'Pirates' will rankle Gilbert and Sullivan purists But Annapolis Dinner Theater's production is fast-paced, funny @

Aficionados of the Gilbert and Sullivan style might well go into coronary arrest while viewing the Annapolis Dinner Theater's current production of "The Pirates of Penzance."

What with vaudeville shtick superimposed everywhere, Broadway voices employed to the exclusion of more operatic ones and synthesized accompaniment droning throughout, the show's atmosphere is a far cry from that of the Victorian Age.


But most people aren't Gilbert and Sullivan purists, after all, and the theater-goer who isn't so doctrinaire should find plenty to enjoy in this fast-paced, exceedingly funny production.

The closest thing to a legitimate Gilbert and Sullivan performance in this version of "Pirates" comes from tenor Tom French, who plays Frederick, the earnest lad mistakenly apprenticed to the silliest band of buccaneers ever to hoist a Jolly Roger. His voice is clear and pure, and he over acts with an elan that befits a Gilbert and Sullivan romantic lead. Alas, most opportunities to demonstrate his lyric gifts are squandered by the hyperactive tempos of the tape recorded accompaniment.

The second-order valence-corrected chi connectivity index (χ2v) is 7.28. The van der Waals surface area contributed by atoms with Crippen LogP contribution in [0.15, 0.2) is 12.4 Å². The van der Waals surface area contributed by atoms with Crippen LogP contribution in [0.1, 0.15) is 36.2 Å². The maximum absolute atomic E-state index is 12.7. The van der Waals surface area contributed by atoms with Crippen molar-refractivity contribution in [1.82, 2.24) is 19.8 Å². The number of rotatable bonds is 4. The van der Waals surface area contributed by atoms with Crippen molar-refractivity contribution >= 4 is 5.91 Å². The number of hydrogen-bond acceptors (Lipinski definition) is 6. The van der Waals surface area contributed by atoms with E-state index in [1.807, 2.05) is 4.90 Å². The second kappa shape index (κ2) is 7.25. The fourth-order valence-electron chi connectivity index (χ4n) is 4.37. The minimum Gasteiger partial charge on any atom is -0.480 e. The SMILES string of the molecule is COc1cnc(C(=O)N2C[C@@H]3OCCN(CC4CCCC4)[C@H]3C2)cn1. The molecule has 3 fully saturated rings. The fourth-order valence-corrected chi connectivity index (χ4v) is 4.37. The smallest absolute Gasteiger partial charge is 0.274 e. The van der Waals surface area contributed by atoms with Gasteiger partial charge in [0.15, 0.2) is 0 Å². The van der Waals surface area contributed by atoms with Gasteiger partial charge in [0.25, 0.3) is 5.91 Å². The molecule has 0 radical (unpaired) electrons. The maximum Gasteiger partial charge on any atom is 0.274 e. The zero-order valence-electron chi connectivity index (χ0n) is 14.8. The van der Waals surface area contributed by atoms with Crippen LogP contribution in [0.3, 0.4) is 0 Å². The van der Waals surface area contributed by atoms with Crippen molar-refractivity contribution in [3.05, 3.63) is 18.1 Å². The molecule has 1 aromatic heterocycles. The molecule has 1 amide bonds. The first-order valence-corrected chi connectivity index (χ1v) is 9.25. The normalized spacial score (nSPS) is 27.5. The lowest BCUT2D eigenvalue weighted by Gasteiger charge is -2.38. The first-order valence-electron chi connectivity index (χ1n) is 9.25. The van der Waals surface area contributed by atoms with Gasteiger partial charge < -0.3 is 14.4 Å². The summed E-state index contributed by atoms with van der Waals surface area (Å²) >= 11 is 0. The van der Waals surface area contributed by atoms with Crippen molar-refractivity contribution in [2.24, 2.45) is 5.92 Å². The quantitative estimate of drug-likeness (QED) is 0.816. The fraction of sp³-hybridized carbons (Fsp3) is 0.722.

Tina Maria Casamento plays Mabel, Frederick's adoring sweetheart. While her tight, fluttery soprano voice is capable, this Mabel scores most of her points as a comedian. As always in Gilbert and Sullivan, the true comic lead is the holder of the "patter part." In this case it's Robert Biederman as Maj. Gen. Stanley who is the model of a funny major general.

While the speed and volume of the tape reduce a fair amount of his patter to hash, Biederman is a scream as the dottering fool desperate to protect his five daughters from the gang of pirates. He projects a wonderful presence physically as he prospects for the laughs that came with real gusto last Saturday night.

Jason Fulmer as the Pirate King and Phyllis Goldblatt as Frederick's nursemaid Ruth are not opera singers either, but their performances are operatic and enjoyable. Fulmer's flair for slapstick is admirable. And kudos to Steven Wolf as a remarkably dextrous Sergeant of Police.

The choral numbers are delivered with verve and sparkle, even if at times the singers are gasping to keep up with the incessant synthesizer.

This dinner theater offering may smack more of a la carte than D'Oyly Carte, but there are many uproarious laughs to be had.